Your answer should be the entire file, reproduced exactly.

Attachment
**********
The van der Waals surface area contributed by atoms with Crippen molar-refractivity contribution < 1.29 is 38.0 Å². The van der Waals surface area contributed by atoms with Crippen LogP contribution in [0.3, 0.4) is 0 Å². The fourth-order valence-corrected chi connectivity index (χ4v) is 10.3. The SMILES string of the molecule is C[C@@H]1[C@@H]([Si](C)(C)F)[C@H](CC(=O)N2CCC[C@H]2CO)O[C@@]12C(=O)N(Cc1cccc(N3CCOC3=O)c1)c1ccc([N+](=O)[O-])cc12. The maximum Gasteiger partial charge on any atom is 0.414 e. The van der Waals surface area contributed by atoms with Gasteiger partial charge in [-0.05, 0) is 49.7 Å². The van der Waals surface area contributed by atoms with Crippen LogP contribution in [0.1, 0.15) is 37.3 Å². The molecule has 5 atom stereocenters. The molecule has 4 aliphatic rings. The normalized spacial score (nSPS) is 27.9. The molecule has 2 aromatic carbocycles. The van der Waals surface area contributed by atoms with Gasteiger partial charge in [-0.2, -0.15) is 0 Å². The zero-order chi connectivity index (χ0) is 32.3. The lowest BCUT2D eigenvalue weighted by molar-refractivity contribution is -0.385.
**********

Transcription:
The van der Waals surface area contributed by atoms with Crippen molar-refractivity contribution < 1.29 is 38.0 Å². The van der Waals surface area contributed by atoms with Crippen LogP contribution in [0.3, 0.4) is 0 Å². The fourth-order valence-corrected chi connectivity index (χ4v) is 10.3. The SMILES string of the molecule is C[C@@H]1[C@@H]([Si](C)(C)F)[C@H](CC(=O)N2CCC[C@H]2CO)O[C@@]12C(=O)N(Cc1cccc(N3CCOC3=O)c1)c1ccc([N+](=O)[O-])cc12. The maximum Gasteiger partial charge on any atom is 0.414 e. The van der Waals surface area contributed by atoms with Gasteiger partial charge in [-0.05, 0) is 49.7 Å². The van der Waals surface area contributed by atoms with Crippen LogP contribution in [0.1, 0.15) is 37.3 Å². The molecule has 5 atom stereocenters. The molecule has 4 aliphatic rings. The normalized spacial score (nSPS) is 27.9. The molecule has 2 aromatic carbocycles. The van der Waals surface area contributed by atoms with Gasteiger partial charge in [-0.2, -0.15) is 0 Å². The zero-order chi connectivity index (χ0) is 32.3. The lowest BCUT2D eigenvalue weighted by molar-refractivity contribution is -0.385.